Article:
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How to teach your child about sustainability

How to teach your child about sustainability

Children across Europe are remarkably eco-conscious. As parents we want to promote this eco-consciousness and enthusiasm for protecting the world around them, without making our child fearful of big topics as climate change and polution.

Without a doubt, sustainability is one of the most important topics of our generation, and indeed the next. 


Thankfully, our children don’t need any convincing. Children across Europe are already remarkably eco-conscious. We’ve already spoken about how this environmental ethos is widely held in children, and they are taking it upon themselves to think about how they can protect the planet, and encourage their families to do so, too.


Children of an older age are pretty well read-up on these topics. They understand the complexity of current environmental concerns, and why it is so important. But, what about children of a younger age? 


The full weight of the matter of sustainability can, understandably, be a little daunting for a child to take on. 


As parents, of course we want to promote this love of nature and enthusiasm for protecting the world around them. But, we want to promote these principles without making our child fearful of these big topics. 


Thankfully, environmental charities have developed a number of brilliant resources, to help parents teach their child about sustainability in a way which achieves this balance. 


Below, we’ve provided links to a few of these resources, and then listed a few of our top tips to use when explaining these topics to your child; in a way that encourages positivity rather than fear. 

The UN’s Student Resources


This is a fantastic wealth of resources for parents. The UN’s Student Resources web page is filled with information packs, PDFs and teaching aids for parents to read through alongside their children. These include everything from free children’s books, to educational online games, and even adorable panda stickers that you can use in your family Whatsapp chat. 


One of our favourite materials on this website is the ‘170 daily actions’ PDF. On each page of this document, you can see one big global goal - for example, page 15 is dedicated to ‘affordable and clean energy’. Then, around this big goal, there are 10 daily suggestions that you and your child can do together to, on a small scale, do your bit towards achieving this. This is a great way to promote positive actions and eco-consciousness in your child.

The MSC Website


On its website, the Marine Stewardship Council (MSC) has provided some wonderful online information packs and educational resources. These are all designed to help parents teach child about ocean sustainability accurately, without leaving the child feeling scared or overwhelmed.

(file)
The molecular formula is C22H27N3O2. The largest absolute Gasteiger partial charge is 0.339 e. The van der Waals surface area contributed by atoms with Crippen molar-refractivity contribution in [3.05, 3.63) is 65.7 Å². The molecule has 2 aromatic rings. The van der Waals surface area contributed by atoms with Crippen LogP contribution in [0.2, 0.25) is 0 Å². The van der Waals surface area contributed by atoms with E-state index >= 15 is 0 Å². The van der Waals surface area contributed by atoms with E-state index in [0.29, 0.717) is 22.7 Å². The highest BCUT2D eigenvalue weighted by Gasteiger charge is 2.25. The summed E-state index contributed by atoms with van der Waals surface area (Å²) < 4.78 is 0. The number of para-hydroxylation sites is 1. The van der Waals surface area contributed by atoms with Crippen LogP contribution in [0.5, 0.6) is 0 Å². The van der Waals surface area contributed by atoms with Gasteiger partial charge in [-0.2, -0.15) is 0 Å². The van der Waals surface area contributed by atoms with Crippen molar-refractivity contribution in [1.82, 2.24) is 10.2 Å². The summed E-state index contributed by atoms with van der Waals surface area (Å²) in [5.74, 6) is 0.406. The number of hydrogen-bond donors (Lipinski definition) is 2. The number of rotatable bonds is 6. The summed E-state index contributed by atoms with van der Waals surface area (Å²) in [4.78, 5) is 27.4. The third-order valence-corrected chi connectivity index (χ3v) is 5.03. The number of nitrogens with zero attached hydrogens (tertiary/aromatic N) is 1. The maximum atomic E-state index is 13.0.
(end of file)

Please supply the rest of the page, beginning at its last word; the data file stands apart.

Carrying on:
There are loads of educational aids to choose from, including films, worksheets and online games. 


This is a particularly tricky topic for parents, as it can easily leave a young child feeling distressed or daunted, so we would highly recommend that you make the most out of these child-friendly educational aids.

The WWF’s Wild Classroom


In this brilliant wealth of online learning resources, the guys at The WWF have managed to cover a vast range of environmental topics which span the entire globe. The WWF’s Wild Classroom is a hub of tool kits, in a jam-packed lesson library. You can find educational aids for any age group, as well as videos, activity packs and even environmentally focused arts and crafts. 


These resources are a wonderful way to get your child enthused about doing their bit to protect the natural world.  


So, with these great resources in mind, we wanted to round things up by providing you with our five top takeaway tips for teaching your child about sustainability: 


  1. Cook together using seasonal and local ingredients. 
  2. When not in use, remind them to turn off the taps and switch off the lights. 
  3. Teach them about recycling, and get them to help you out with the recycling at home. 
  4. Use eco-conscious children’s books and recommended online aids to help you cover trickier topics. 
  5. Encourage outdoor play. 

For the last point, although it might seem like a small step, actually getting your child to connect with nature and interact with it on a personal level is a great way to help them understand more about how the natural world works. Through this type of play, they can develop a knowledge of the environment, and this will also make them far more likely to want to protect it as they get older.  


At Mini beee, we create children’s outdoor furnishings that promote independent and imaginative play within the natural world. So, if you want to encourage your child to spend more time outside in nature, our full range of furniture is available to browse via the Mini beee online shop. 


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